By Ken Lay

Knoxville Catholic High School baseball player Emery Wright will continue his academic pursuits and baseball career at Tennessee Tech University.

He made it official Wednesday afternoon when he signed his National Letter of Intent to play for the Golden Eagles at a ceremony at Catholic.

Wright was joined at the signing ceremony by friends, family and teammates as he finalized his plans to head to Cookeville.

Wright, a catcher for the Irish, said that Tennessee Tech was a perfect for him but noted that his baseball career there will get a late start as he suffered an arm joint injury late in the season while playing in the outfield for the Irish.

“I usually catch, but I was playing in the outfield and injured my U-joint,” said Wright, who will enter Tennessee Tech as a health science major in the school’s pre-med program. They have a (health science) program and they told me that I would be able to play early, until the injury.

“It’s close enough to home so my friends and family can come and watch me play and I liked the student-to-faculty ratio, especially since I’m going to have a tough major, especially when it’s combined with baseball.”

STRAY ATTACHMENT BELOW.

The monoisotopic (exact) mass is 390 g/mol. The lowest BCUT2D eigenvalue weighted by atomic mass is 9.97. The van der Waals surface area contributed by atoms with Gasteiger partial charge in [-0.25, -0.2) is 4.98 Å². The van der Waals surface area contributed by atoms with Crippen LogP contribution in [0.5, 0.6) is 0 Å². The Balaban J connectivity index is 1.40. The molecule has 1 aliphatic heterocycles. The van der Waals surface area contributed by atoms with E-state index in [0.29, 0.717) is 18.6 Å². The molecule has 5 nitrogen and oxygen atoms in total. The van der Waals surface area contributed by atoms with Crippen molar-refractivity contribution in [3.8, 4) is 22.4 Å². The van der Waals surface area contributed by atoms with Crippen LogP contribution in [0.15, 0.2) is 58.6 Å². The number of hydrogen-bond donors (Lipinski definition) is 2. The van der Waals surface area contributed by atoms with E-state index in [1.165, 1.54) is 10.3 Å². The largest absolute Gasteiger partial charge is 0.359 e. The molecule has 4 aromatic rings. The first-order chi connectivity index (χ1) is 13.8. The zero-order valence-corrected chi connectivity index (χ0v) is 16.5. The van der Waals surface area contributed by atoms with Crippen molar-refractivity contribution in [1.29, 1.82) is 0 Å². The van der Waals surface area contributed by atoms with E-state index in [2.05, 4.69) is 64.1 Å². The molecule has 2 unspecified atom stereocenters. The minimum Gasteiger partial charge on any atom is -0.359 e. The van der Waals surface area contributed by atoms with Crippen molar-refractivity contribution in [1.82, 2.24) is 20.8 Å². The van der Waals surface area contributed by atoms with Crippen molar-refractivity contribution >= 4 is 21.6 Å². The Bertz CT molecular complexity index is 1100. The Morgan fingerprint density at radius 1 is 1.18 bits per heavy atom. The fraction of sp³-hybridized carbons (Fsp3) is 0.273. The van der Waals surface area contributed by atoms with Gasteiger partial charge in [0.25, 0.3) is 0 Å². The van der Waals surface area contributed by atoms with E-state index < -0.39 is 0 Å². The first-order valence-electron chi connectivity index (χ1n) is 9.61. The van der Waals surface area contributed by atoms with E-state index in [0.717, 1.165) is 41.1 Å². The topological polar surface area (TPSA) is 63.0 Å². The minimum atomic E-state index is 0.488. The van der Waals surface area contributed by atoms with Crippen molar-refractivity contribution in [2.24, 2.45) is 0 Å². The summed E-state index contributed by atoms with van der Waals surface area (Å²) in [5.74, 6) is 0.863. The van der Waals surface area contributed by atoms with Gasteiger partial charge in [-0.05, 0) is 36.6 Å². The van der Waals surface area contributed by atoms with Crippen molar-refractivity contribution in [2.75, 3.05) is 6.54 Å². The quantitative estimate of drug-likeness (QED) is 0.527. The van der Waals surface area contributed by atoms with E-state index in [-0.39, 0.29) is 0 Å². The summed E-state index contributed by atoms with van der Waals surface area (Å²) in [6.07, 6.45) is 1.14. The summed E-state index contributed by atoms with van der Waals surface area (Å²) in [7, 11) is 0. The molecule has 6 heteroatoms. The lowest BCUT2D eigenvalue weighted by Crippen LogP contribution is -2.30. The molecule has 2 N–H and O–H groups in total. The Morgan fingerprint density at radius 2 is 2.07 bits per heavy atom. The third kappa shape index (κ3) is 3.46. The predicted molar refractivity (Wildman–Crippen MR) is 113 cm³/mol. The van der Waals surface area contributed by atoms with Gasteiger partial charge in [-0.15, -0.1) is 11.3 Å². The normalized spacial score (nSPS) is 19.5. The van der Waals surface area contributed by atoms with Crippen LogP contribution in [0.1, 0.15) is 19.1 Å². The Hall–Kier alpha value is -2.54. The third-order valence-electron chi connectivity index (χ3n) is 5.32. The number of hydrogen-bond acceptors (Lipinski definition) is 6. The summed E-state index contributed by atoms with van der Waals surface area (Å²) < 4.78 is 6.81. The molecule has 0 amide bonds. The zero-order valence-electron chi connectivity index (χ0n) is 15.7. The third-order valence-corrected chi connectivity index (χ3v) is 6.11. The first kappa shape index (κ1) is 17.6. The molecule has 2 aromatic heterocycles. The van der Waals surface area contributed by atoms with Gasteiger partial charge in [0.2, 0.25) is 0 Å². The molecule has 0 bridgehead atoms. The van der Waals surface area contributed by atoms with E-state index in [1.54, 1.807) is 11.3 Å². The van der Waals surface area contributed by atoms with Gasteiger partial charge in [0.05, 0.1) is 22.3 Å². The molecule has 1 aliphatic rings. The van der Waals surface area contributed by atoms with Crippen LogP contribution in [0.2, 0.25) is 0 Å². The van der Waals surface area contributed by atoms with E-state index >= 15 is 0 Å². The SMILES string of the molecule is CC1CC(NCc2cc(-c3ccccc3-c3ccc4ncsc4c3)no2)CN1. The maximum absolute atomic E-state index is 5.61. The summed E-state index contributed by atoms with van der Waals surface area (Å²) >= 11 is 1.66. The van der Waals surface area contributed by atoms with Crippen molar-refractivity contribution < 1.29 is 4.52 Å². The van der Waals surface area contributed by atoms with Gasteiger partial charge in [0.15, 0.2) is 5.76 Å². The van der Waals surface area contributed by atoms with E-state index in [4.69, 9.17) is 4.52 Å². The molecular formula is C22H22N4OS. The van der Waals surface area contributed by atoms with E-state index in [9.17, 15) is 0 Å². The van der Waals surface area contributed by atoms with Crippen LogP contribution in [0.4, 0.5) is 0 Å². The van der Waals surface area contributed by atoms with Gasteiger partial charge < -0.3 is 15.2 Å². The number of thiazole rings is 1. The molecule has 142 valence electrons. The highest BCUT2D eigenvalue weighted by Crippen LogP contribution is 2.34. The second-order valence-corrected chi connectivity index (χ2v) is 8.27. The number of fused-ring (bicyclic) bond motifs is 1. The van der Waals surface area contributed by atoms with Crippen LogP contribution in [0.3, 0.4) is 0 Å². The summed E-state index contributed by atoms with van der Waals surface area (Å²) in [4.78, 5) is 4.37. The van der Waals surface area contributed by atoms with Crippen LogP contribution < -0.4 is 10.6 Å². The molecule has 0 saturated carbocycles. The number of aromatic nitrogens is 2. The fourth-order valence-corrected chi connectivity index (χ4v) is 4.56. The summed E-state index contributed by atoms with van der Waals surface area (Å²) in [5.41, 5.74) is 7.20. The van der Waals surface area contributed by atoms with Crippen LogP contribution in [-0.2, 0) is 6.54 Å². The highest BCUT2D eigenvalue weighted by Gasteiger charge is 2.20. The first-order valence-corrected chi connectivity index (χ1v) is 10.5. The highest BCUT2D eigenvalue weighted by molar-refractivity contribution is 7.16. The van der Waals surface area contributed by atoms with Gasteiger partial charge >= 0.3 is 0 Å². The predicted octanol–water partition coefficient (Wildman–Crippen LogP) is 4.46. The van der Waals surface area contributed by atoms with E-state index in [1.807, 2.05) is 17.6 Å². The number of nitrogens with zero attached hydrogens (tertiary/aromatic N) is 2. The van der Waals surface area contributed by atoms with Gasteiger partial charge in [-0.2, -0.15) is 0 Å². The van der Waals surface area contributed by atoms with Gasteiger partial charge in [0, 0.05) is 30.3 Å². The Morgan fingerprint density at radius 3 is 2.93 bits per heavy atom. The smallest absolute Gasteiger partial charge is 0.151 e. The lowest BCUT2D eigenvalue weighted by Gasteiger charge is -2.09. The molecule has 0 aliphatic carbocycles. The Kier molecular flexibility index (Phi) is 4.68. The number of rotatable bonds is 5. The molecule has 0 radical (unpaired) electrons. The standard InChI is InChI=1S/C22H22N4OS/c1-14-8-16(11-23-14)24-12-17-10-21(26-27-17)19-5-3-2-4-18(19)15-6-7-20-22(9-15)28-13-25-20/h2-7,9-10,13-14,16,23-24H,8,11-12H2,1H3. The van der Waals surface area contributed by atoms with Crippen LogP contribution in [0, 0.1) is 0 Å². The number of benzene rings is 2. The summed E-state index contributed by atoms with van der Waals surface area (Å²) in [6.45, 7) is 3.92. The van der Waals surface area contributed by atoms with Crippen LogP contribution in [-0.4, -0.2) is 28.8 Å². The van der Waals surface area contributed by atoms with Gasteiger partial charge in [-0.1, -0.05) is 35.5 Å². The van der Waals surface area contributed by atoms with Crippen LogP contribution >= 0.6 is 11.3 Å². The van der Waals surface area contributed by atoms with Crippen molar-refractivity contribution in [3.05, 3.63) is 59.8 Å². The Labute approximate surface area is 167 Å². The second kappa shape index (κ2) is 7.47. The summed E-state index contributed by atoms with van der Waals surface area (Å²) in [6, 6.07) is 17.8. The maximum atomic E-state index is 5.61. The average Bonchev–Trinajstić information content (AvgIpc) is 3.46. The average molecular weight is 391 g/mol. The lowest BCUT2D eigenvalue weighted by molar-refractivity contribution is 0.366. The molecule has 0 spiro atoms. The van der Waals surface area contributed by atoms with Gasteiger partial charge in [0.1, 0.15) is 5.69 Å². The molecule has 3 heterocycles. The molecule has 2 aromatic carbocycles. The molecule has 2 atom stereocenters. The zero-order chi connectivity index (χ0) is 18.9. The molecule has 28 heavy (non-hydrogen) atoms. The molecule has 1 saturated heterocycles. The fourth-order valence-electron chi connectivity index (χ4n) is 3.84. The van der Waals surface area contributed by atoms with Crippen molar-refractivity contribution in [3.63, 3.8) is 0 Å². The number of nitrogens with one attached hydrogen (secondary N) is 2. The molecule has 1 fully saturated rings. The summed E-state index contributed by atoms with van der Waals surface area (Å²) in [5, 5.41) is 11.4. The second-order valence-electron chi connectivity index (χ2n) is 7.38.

Since he sustained the injury, Wright said that he is facing six months of recovery and plans on redshirting during his freshman season.

Like many athletes going through the recruiting process during the 2020-21 academic year, Wright faced the complications of making college visits during the era of the COVID-19 pandemic.

“I didn’t get to go down there and make a visit until early March and it was snowing, and they didn’t have school that day because it was snowing,” he said.

But the visit was enough to sell Wright on Tennessee Tech.

“I liked the campus there, and regardless of whether or not I suffered a career-ending injury, I knew that I’d be happy at Tennessee Tech,” he said.

Catholic coach Caleb Moore said that Wright has been a leader in his program.

“When I think of Catholic baseball, I think of Emery Wright because he’s successful both on the field and in the classroom,” Moore said. “I started working with him when he was in the seventh grade.”